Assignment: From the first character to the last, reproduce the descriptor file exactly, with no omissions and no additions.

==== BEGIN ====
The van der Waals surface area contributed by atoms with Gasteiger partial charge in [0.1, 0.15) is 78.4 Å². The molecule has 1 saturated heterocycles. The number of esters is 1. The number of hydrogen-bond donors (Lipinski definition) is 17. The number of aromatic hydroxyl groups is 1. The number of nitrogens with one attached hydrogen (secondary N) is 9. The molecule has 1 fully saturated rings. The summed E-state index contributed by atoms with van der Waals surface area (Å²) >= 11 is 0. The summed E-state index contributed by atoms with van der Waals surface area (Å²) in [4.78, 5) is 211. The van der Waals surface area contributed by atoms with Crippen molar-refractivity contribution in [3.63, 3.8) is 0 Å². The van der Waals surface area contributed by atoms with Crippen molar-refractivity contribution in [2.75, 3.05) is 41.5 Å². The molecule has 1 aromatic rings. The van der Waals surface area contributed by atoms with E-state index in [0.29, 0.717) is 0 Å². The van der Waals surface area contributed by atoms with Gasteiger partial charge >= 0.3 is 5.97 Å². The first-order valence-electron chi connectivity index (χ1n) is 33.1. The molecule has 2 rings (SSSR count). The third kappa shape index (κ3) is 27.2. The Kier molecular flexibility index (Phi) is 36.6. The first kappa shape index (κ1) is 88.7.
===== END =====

The van der Waals surface area contributed by atoms with Gasteiger partial charge in [0.1, 0.15) is 78.4 Å². The molecule has 1 saturated heterocycles. The number of esters is 1. The number of hydrogen-bond donors (Lipinski definition) is 17. The number of aromatic hydroxyl groups is 1. The number of nitrogens with one attached hydrogen (secondary N) is 9. The molecule has 1 fully saturated rings. The summed E-state index contributed by atoms with van der Waals surface area (Å²) >= 11 is 0. The summed E-state index contributed by atoms with van der Waals surface area (Å²) in [4.78, 5) is 211. The van der Waals surface area contributed by atoms with Crippen molar-refractivity contribution in [3.63, 3.8) is 0 Å². The van der Waals surface area contributed by atoms with Crippen molar-refractivity contribution in [2.75, 3.05) is 41.5 Å². The molecule has 1 aromatic rings. The van der Waals surface area contributed by atoms with E-state index in [0.29, 0.717) is 0 Å². The van der Waals surface area contributed by atoms with Gasteiger partial charge >= 0.3 is 5.97 Å². The first-order valence-electron chi connectivity index (χ1n) is 33.1. The molecule has 2 rings (SSSR count). The third kappa shape index (κ3) is 27.2. The Kier molecular flexibility index (Phi) is 36.6. The first kappa shape index (κ1) is 88.7.